US GP: Yamaha Factory Racing preview

YAMAHA READY FOR 50TH BIRTHDAY PARTY AT LAGUNA SECA The MotoGP World Championship returns to North America for the first time in eleven years this weekend as the USGP marks the focal point of Yamaha's 50th Anniversary celebrations at Laguna Seca.


The MotoGP World Championship returns to North America for the first time in eleven years this weekend as the USGP marks the focal point of Yamaha's 50th Anniversary celebrations at Laguna Seca. The eighth round of the 2005 season falls just ten days after the official half-century of the Yamaha Motor Company, marking 50 years since Yamaha's victorious race debut in the 1955 Mount Fuji Ascent race in Japan. Yamaha Factory Racing is hoping to help celebrate in fitting style.

The team will again be launching a two-pronged assault on the MotoGP podium, with Valentino Rossi and Colin Edwards both looking to build on impressive performances in the last round at Assen. Rossi's sixth win in seven races so far this season was also his tenth consecutive podium finish - the longest run by a Yamaha rider since Wayne Rainey scored fifteen straight top three finishes between 1989 and 1990. It also made him the first Yamaha rider ever to score five wins in a row in the premier-class.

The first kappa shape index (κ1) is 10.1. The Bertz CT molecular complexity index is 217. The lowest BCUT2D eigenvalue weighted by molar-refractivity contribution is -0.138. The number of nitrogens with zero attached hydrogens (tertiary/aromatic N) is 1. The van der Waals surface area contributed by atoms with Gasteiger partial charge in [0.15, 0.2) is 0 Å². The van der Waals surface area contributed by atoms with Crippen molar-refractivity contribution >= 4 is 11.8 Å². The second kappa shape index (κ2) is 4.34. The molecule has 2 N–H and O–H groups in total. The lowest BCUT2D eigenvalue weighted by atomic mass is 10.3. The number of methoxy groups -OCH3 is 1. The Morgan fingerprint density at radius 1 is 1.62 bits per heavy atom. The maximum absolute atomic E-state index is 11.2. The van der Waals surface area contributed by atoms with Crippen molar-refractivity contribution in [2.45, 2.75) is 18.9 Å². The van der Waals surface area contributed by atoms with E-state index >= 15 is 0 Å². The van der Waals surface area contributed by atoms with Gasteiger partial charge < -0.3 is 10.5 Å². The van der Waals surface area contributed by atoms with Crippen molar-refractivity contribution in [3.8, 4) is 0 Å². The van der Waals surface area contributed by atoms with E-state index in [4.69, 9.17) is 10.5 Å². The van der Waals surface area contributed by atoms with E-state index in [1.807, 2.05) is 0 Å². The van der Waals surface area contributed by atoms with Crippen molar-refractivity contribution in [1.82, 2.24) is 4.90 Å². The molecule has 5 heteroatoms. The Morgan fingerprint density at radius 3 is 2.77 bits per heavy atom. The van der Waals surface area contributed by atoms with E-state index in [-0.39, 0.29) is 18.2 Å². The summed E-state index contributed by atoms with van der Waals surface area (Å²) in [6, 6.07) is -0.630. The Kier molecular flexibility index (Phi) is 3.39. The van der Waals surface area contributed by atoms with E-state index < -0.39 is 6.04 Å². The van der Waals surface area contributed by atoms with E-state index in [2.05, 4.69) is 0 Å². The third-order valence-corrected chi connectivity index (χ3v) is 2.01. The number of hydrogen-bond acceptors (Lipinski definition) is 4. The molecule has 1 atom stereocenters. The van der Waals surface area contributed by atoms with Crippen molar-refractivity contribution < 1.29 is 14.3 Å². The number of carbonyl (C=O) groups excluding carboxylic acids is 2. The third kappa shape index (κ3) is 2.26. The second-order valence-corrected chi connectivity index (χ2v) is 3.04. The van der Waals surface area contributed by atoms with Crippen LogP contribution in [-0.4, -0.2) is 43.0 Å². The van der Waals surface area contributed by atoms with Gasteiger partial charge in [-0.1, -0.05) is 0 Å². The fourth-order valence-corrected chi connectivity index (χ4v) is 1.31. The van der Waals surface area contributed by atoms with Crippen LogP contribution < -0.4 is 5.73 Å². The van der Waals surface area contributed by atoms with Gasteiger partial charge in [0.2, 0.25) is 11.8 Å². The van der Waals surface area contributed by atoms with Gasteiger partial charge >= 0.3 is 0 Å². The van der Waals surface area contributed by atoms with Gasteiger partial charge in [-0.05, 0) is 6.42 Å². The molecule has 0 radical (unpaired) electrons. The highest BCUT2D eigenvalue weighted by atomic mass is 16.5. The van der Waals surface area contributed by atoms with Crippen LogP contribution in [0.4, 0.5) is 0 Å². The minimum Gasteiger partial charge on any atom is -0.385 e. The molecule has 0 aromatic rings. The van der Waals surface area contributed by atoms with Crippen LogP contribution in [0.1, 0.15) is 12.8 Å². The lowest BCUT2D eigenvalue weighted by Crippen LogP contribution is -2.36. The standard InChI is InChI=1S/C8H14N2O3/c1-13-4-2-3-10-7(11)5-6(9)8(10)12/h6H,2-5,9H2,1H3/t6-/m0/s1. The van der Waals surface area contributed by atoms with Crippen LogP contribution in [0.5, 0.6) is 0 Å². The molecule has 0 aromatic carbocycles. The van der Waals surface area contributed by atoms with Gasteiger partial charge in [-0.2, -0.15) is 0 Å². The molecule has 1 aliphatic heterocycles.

Rossi's victory at the Dutch TT also extended his advantage at the top of the standings to 63 points, whilst a return to the podium in third place gave Edwards the ideal springboard ahead of his home Grand Prix. The Italian and the American are two of only five riders in the MotoGP class to have scored points at all seven races this year, helping them establish a significant advantage for Yamaha Factory Racing in the teams' standings and consolidate Yamaha's position as the leading manufacturer.

Whilst Grand Prix has not visited the Mazda Raceway at Laguna Seca in over a decade, Edwards is one of only ten current MotoGP riders to have previous experience of the track. Special provisions have been made in the interest of the safety for the other eleven, with the first free practice on Friday morning extended to two hours, allowing them extra time to learn the layout of the track and adapt the MotoGP machines to its unique demands.